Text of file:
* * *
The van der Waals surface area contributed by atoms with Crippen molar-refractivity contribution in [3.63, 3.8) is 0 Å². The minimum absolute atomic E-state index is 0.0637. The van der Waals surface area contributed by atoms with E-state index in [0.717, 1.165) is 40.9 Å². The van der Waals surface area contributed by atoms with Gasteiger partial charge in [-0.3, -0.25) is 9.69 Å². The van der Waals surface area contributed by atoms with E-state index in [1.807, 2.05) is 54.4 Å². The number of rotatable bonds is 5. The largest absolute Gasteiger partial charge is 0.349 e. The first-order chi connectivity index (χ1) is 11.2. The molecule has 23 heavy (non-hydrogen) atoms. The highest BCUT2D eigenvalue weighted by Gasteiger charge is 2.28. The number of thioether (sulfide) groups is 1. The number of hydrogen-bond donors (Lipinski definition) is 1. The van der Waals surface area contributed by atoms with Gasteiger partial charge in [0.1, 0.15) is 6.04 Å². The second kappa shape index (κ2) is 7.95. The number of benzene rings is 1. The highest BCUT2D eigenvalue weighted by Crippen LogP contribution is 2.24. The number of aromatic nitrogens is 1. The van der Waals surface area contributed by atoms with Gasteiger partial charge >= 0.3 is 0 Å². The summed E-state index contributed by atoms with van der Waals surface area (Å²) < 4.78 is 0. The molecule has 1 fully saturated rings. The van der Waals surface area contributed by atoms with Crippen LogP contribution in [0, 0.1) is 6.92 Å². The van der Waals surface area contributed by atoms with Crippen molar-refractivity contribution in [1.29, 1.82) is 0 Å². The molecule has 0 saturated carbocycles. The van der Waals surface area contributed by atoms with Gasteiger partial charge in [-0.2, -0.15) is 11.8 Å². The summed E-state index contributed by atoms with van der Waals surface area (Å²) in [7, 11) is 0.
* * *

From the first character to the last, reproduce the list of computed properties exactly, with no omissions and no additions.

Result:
The van der Waals surface area contributed by atoms with Crippen molar-refractivity contribution in [3.63, 3.8) is 0 Å². The minimum absolute atomic E-state index is 0.0637. The van der Waals surface area contributed by atoms with E-state index in [0.717, 1.165) is 40.9 Å². The van der Waals surface area contributed by atoms with Gasteiger partial charge in [-0.3, -0.25) is 9.69 Å². The van der Waals surface area contributed by atoms with E-state index in [1.807, 2.05) is 54.4 Å². The number of rotatable bonds is 5. The largest absolute Gasteiger partial charge is 0.349 e. The first-order chi connectivity index (χ1) is 11.2. The molecule has 23 heavy (non-hydrogen) atoms. The highest BCUT2D eigenvalue weighted by Gasteiger charge is 2.28. The number of thioether (sulfide) groups is 1. The number of hydrogen-bond donors (Lipinski definition) is 1. The van der Waals surface area contributed by atoms with Gasteiger partial charge in [0.1, 0.15) is 6.04 Å². The second kappa shape index (κ2) is 7.95. The number of benzene rings is 1. The highest BCUT2D eigenvalue weighted by Crippen LogP contribution is 2.24. The number of aromatic nitrogens is 1. The van der Waals surface area contributed by atoms with Gasteiger partial charge >= 0.3 is 0 Å². The summed E-state index contributed by atoms with van der Waals surface area (Å²) < 4.78 is 0. The molecule has 1 fully saturated rings. The van der Waals surface area contributed by atoms with Crippen LogP contribution in [0, 0.1) is 6.92 Å². The van der Waals surface area contributed by atoms with Crippen molar-refractivity contribution in [1.29, 1.82) is 0 Å². The molecule has 0 saturated carbocycles. The van der Waals surface area contributed by atoms with Gasteiger partial charge in [-0.2, -0.15) is 11.8 Å². The summed E-state index contributed by atoms with van der Waals surface area (Å²) in [7, 11) is 0.